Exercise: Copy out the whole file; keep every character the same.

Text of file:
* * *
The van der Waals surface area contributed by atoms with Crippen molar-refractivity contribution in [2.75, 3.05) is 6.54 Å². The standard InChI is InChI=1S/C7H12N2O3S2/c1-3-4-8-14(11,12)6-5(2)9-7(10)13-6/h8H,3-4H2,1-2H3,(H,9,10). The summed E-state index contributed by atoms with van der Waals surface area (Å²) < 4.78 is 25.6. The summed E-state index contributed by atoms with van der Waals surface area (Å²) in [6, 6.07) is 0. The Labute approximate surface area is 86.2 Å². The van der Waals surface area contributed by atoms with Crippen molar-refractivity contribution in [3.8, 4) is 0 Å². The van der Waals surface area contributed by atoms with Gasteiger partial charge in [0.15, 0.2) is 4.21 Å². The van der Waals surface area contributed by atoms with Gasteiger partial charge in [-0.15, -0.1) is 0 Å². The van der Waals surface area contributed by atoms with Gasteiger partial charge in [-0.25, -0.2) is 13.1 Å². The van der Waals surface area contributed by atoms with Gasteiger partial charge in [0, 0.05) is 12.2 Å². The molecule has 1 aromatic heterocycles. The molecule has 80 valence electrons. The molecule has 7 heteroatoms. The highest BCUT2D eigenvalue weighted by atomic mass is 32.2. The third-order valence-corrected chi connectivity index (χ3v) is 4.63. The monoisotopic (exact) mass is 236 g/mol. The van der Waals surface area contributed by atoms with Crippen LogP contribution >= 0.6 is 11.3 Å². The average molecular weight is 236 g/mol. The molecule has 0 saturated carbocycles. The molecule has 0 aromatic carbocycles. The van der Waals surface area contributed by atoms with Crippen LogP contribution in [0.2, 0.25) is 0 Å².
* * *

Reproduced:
The van der Waals surface area contributed by atoms with Crippen molar-refractivity contribution in [2.75, 3.05) is 6.54 Å². The standard InChI is InChI=1S/C7H12N2O3S2/c1-3-4-8-14(11,12)6-5(2)9-7(10)13-6/h8H,3-4H2,1-2H3,(H,9,10). The summed E-state index contributed by atoms with van der Waals surface area (Å²) < 4.78 is 25.6. The summed E-state index contributed by atoms with van der Waals surface area (Å²) in [6, 6.07) is 0. The Labute approximate surface area is 86.2 Å². The van der Waals surface area contributed by atoms with Crippen molar-refractivity contribution in [3.8, 4) is 0 Å². The van der Waals surface area contributed by atoms with Gasteiger partial charge in [0.15, 0.2) is 4.21 Å². The van der Waals surface area contributed by atoms with Gasteiger partial charge in [-0.15, -0.1) is 0 Å². The van der Waals surface area contributed by atoms with Gasteiger partial charge in [-0.25, -0.2) is 13.1 Å². The van der Waals surface area contributed by atoms with Gasteiger partial charge in [0, 0.05) is 12.2 Å². The molecule has 1 aromatic heterocycles. The molecule has 80 valence electrons. The molecule has 7 heteroatoms. The highest BCUT2D eigenvalue weighted by atomic mass is 32.2. The third-order valence-corrected chi connectivity index (χ3v) is 4.63. The monoisotopic (exact) mass is 236 g/mol. The van der Waals surface area contributed by atoms with Crippen LogP contribution >= 0.6 is 11.3 Å². The average molecular weight is 236 g/mol. The molecule has 0 saturated carbocycles. The molecule has 0 aromatic carbocycles. The van der Waals surface area contributed by atoms with Crippen LogP contribution in [0.2, 0.25) is 0 Å².